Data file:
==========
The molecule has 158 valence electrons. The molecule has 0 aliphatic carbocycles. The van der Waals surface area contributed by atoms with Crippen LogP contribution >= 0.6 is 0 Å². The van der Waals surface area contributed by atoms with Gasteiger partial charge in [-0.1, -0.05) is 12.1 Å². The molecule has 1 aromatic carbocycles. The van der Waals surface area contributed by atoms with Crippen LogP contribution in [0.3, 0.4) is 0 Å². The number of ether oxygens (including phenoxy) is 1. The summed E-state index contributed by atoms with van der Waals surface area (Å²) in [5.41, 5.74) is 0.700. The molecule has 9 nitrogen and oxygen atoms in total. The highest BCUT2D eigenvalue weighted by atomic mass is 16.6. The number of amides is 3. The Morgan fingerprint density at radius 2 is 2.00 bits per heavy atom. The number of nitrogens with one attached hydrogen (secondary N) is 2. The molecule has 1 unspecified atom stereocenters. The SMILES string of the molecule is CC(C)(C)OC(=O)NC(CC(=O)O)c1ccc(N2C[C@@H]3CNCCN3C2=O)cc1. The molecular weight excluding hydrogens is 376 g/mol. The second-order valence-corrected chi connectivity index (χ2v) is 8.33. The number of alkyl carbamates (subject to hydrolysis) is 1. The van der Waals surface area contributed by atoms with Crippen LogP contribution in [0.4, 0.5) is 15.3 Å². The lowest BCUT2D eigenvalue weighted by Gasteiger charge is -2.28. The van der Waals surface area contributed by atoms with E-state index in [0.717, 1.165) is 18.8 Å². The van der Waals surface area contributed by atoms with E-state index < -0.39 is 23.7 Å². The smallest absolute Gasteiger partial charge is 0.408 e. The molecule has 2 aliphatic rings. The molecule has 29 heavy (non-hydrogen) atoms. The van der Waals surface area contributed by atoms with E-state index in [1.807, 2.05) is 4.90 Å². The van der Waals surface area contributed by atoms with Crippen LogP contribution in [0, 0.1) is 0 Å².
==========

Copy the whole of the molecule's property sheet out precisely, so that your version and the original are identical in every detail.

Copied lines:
The molecule has 158 valence electrons. The molecule has 0 aliphatic carbocycles. The van der Waals surface area contributed by atoms with Crippen LogP contribution >= 0.6 is 0 Å². The van der Waals surface area contributed by atoms with Gasteiger partial charge in [-0.1, -0.05) is 12.1 Å². The molecule has 1 aromatic carbocycles. The van der Waals surface area contributed by atoms with Crippen LogP contribution in [0.3, 0.4) is 0 Å². The number of ether oxygens (including phenoxy) is 1. The summed E-state index contributed by atoms with van der Waals surface area (Å²) in [5.41, 5.74) is 0.700. The molecule has 9 nitrogen and oxygen atoms in total. The highest BCUT2D eigenvalue weighted by atomic mass is 16.6. The number of amides is 3. The Morgan fingerprint density at radius 2 is 2.00 bits per heavy atom. The number of nitrogens with one attached hydrogen (secondary N) is 2. The molecule has 1 unspecified atom stereocenters. The SMILES string of the molecule is CC(C)(C)OC(=O)NC(CC(=O)O)c1ccc(N2C[C@@H]3CNCCN3C2=O)cc1. The molecular weight excluding hydrogens is 376 g/mol. The second-order valence-corrected chi connectivity index (χ2v) is 8.33. The number of alkyl carbamates (subject to hydrolysis) is 1. The van der Waals surface area contributed by atoms with Crippen LogP contribution in [0.4, 0.5) is 15.3 Å². The lowest BCUT2D eigenvalue weighted by Gasteiger charge is -2.28. The van der Waals surface area contributed by atoms with E-state index in [0.717, 1.165) is 18.8 Å². The van der Waals surface area contributed by atoms with E-state index < -0.39 is 23.7 Å². The smallest absolute Gasteiger partial charge is 0.408 e. The molecule has 2 aliphatic rings. The molecule has 29 heavy (non-hydrogen) atoms. The van der Waals surface area contributed by atoms with E-state index in [1.807, 2.05) is 4.90 Å². The van der Waals surface area contributed by atoms with Crippen LogP contribution in [0, 0.1) is 0 Å².